Drop forging report


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Drop forging report

  1. 1. DROP FORGING Drop forging is a mass production techniquewhich hammers the metal between two dies. Half ofthe die is attached to the hammer (upper section)and half to the anvil (lower section). The hot metal isplaced in the lower half of the die and struck oneon more time with the upper die. This forces themetal to flow in all directions, filling the die cavity.Excess metal squeezed out between the die faces iscalled flash or flashing. After the forging iscompleted the flash is cut off in another press with atrimming die.
  2. 2. A metal shaping process, the metal to beformed is first heated then shaped by forcing it intothe contours of a die, this force can be in excess of2000 tons. The drop forging process can beperformed with the material at varioustemperatures;Hot Forging During hot forging the metals are heated toabove their recrystallization temperature. The mainbenefit of this hot forging is that work hardening isprevented due to the recrystallization of the metalas it begins to cool.
  3. 3. Cold Forging Cold Forging is generally performed with metal atroom temperature below the recrystallization temperature.Cold forging typically work hardens the metalTWO TYPES OF DROP FORGINGOPEN DIE Drop forging requires the operator to position thework piece while it is impacted by the ram. The dieattached to the ram is usually flat or of a simple contour,most of the shaping is achieved by the operatorphysically positioning the work piece before each strokeof the ram. There are also special dies which can beused to cut the metal, form holes or notches.
  4. 4. CLOSED DIE (Impression die) Drop forging comprises of a die on the anvilwhich resembles a mould, the ram which falls andstrikes the top of the metal billet can also beequipped with a die. The heated metal billet isplaced on the lower die while the ram drives downforcing the metal to fill the contours of the dieblocks.
  5. 5. Process detailsClosed-die forgingA heated blank is placed between 2 halves of adie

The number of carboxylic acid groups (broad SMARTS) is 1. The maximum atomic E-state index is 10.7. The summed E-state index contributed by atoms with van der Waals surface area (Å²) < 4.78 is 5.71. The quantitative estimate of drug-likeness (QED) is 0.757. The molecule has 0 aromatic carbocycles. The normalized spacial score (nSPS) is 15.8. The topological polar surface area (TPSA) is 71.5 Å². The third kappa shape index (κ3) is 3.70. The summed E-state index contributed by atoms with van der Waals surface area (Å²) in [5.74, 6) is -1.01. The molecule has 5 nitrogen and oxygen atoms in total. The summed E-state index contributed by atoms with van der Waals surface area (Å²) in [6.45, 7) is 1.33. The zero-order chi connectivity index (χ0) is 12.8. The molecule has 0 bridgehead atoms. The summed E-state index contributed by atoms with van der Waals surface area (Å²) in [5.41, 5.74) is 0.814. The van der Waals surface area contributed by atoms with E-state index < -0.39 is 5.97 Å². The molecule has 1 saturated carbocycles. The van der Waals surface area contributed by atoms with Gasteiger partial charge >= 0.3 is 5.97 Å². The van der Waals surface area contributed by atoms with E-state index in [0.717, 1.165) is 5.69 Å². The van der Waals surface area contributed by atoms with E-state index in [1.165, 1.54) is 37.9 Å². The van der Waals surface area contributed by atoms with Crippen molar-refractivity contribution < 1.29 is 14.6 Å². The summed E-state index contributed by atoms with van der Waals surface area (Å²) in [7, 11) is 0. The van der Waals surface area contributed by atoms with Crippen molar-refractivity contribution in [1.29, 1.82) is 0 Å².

6. 6. A single compressive stroke squeezes the blank intothe die to form the part. In hammer or drop forgingthis happens by dropping the top of the mould froma height. An alternative is to squeeze the mouldstogether using hydraulic pressure.
  7. 7. Once the die halves have separated, thepart can be ejected immediately using anejector pin.
  8. 8. The waste material, flash, is removed later.
  9. 9. Advantages1. Parts of sizes up to 25 tons can beproduced with closed die forging2. Closed die forging can produce near netshapes that will require only a small amountof finishing3. Economic (profitable) for large runs ofproduct
  10. 10. 4. Forging provides superior mechanicalproperties over castings due to theinternal grain structure formation inforged parts5. Makes strong products.6. Many metals are forged cold, but ironand its alloys are always forged hot.
  11. 11. Disadvantages1. Not very economical for short runs due to the highcost of die production2. The business set up cost of drop forging is veryhigh, not only are the machines and furnaces costlybut special building provisions must be in place tocope with the powerful vibrations caused by dropforging. A special foundation must be laid to dealwith this environment3. Drop forging presents a dangerous workingenvironment
  12. 12. Materials and shapes1. Any metal can be forged, provided theblank is hot enough (( 60% of the meltingtemperature).2. Typical possible sizes for closed dies rangefrom 10g to 10kg, depending on complexity.3. The part is left with good surface andmechanical properties, although cold-forgingcan perform even better.
  13. 13. 4. Complex parts can be formed using aseries of forging dies with increasing levels ofdetail.5. A draft (taper) angle has to beincorporated to allow easy removal of thepart.6. Any waste material squeezed betweenthe die halves, called flash, is readilyrecycled.
  14. 14. EconomicsProduction rate is limited by the insertion andremoval of the blank, so some form ofautomation is often used.As a result, machines can cost £100,000+, butcan produce many parts a minute (if small).As both the machines and the dedicated diesare costly, production runs in excess of 50,000are often needed to produce small partseconomically.Large parts can be produced economically atsmaller batch sizes, because there is lesscompetition.
  15. 15. APPLICATIONTypical Products Spanners pedal cranks gear blanks valve bodies hand tools crankshafts coins
  16. 16. MATERIALS USEDThe materials that are used most commonly in dropforging are: aluminium, copper, nickel, mild steel,stainless steel, and magnesium.Best Material: Mild SteelWorst Material: Magnesium